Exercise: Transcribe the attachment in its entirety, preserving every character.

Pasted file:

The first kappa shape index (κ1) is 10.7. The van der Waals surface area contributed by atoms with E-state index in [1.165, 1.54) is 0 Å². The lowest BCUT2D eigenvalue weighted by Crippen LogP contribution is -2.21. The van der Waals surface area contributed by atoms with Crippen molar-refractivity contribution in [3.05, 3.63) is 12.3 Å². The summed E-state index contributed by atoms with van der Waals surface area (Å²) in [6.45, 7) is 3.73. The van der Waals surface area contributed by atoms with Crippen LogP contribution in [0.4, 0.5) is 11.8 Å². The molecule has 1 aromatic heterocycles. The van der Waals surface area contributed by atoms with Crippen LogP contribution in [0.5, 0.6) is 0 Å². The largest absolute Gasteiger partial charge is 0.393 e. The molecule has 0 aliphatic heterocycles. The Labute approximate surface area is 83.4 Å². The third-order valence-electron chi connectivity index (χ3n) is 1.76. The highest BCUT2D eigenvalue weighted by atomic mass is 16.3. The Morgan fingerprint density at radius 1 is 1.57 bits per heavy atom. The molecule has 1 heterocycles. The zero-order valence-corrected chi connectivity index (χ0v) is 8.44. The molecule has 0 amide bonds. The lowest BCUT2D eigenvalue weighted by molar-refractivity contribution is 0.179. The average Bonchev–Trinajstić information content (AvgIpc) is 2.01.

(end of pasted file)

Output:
The first kappa shape index (κ1) is 10.7. The van der Waals surface area contributed by atoms with E-state index in [1.165, 1.54) is 0 Å². The lowest BCUT2D eigenvalue weighted by Crippen LogP contribution is -2.21. The van der Waals surface area contributed by atoms with Crippen molar-refractivity contribution in [3.05, 3.63) is 12.3 Å². The summed E-state index contributed by atoms with van der Waals surface area (Å²) in [6.45, 7) is 3.73. The van der Waals surface area contributed by atoms with Crippen LogP contribution in [0.4, 0.5) is 11.8 Å². The molecule has 1 aromatic heterocycles. The van der Waals surface area contributed by atoms with Crippen LogP contribution in [0.5, 0.6) is 0 Å². The largest absolute Gasteiger partial charge is 0.393 e. The molecule has 0 aliphatic heterocycles. The Labute approximate surface area is 83.4 Å². The third-order valence-electron chi connectivity index (χ3n) is 1.76. The highest BCUT2D eigenvalue weighted by atomic mass is 16.3. The Morgan fingerprint density at radius 1 is 1.57 bits per heavy atom. The molecule has 1 heterocycles. The zero-order valence-corrected chi connectivity index (χ0v) is 8.44. The molecule has 0 amide bonds. The lowest BCUT2D eigenvalue weighted by molar-refractivity contribution is 0.179. The average Bonchev–Trinajstić information content (AvgIpc) is 2.01.